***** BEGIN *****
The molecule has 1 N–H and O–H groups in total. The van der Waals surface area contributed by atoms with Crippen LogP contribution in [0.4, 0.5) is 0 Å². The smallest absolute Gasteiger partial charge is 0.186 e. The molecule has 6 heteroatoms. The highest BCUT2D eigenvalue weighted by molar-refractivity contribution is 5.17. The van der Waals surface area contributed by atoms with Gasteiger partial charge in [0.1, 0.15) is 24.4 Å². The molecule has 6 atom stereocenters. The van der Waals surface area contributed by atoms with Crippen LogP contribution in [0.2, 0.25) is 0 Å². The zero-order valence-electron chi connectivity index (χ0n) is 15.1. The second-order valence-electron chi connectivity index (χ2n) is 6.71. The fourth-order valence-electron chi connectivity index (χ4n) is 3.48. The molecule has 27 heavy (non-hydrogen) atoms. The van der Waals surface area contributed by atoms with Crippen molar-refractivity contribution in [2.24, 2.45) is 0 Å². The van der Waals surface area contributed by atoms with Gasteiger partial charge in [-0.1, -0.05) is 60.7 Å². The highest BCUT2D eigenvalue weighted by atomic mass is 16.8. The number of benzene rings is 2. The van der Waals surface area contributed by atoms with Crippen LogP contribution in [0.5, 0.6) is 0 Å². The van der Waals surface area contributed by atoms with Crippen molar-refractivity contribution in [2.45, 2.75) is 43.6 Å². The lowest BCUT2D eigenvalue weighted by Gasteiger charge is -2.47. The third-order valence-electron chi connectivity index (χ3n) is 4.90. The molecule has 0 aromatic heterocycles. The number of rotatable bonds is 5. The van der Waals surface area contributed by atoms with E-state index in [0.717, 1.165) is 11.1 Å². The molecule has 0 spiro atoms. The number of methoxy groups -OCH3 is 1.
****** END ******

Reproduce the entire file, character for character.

The molecule has 1 N–H and O–H groups in total. The van der Waals surface area contributed by atoms with Crippen LogP contribution in [0.4, 0.5) is 0 Å². The smallest absolute Gasteiger partial charge is 0.186 e. The molecule has 6 heteroatoms. The highest BCUT2D eigenvalue weighted by molar-refractivity contribution is 5.17. The van der Waals surface area contributed by atoms with Gasteiger partial charge in [0.1, 0.15) is 24.4 Å². The molecule has 6 atom stereocenters. The van der Waals surface area contributed by atoms with Crippen LogP contribution in [0.2, 0.25) is 0 Å². The zero-order valence-electron chi connectivity index (χ0n) is 15.1. The second-order valence-electron chi connectivity index (χ2n) is 6.71. The fourth-order valence-electron chi connectivity index (χ4n) is 3.48. The molecule has 27 heavy (non-hydrogen) atoms. The van der Waals surface area contributed by atoms with Crippen molar-refractivity contribution in [2.24, 2.45) is 0 Å². The van der Waals surface area contributed by atoms with Gasteiger partial charge in [-0.1, -0.05) is 60.7 Å². The highest BCUT2D eigenvalue weighted by atomic mass is 16.8. The number of benzene rings is 2. The van der Waals surface area contributed by atoms with Crippen LogP contribution in [0.5, 0.6) is 0 Å². The van der Waals surface area contributed by atoms with Crippen molar-refractivity contribution in [2.45, 2.75) is 43.6 Å². The lowest BCUT2D eigenvalue weighted by Gasteiger charge is -2.47. The third-order valence-electron chi connectivity index (χ3n) is 4.90. The molecule has 0 aromatic heterocycles. The number of rotatable bonds is 5. The van der Waals surface area contributed by atoms with E-state index in [0.717, 1.165) is 11.1 Å². The molecule has 0 spiro atoms. The number of methoxy groups -OCH3 is 1.